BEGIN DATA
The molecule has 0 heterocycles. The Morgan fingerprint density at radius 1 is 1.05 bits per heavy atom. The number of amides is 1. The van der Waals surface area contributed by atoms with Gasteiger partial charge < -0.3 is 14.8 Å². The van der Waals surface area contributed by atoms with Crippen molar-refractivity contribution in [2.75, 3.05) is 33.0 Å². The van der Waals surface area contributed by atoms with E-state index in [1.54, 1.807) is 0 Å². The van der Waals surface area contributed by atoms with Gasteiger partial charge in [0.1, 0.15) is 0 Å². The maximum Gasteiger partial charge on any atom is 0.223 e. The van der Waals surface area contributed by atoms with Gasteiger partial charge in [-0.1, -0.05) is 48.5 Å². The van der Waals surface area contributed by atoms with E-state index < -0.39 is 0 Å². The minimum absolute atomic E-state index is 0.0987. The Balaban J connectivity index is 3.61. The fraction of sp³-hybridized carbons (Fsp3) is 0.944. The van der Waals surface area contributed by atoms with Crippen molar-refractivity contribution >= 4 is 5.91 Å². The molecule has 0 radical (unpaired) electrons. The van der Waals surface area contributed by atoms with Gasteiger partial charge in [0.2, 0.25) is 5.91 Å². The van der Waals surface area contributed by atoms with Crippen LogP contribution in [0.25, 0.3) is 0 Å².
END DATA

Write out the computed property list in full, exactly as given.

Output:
The molecule has 0 heterocycles. The Morgan fingerprint density at radius 1 is 1.05 bits per heavy atom. The number of amides is 1. The van der Waals surface area contributed by atoms with Gasteiger partial charge < -0.3 is 14.8 Å². The van der Waals surface area contributed by atoms with Crippen molar-refractivity contribution in [2.75, 3.05) is 33.0 Å². The van der Waals surface area contributed by atoms with E-state index in [1.54, 1.807) is 0 Å². The van der Waals surface area contributed by atoms with Gasteiger partial charge in [0.1, 0.15) is 0 Å². The maximum Gasteiger partial charge on any atom is 0.223 e. The van der Waals surface area contributed by atoms with Gasteiger partial charge in [-0.1, -0.05) is 48.5 Å². The van der Waals surface area contributed by atoms with E-state index < -0.39 is 0 Å². The minimum absolute atomic E-state index is 0.0987. The Balaban J connectivity index is 3.61. The fraction of sp³-hybridized carbons (Fsp3) is 0.944. The van der Waals surface area contributed by atoms with Crippen molar-refractivity contribution >= 4 is 5.91 Å². The molecule has 0 radical (unpaired) electrons. The van der Waals surface area contributed by atoms with Gasteiger partial charge in [0.2, 0.25) is 5.91 Å². The van der Waals surface area contributed by atoms with Crippen LogP contribution in [0.25, 0.3) is 0 Å².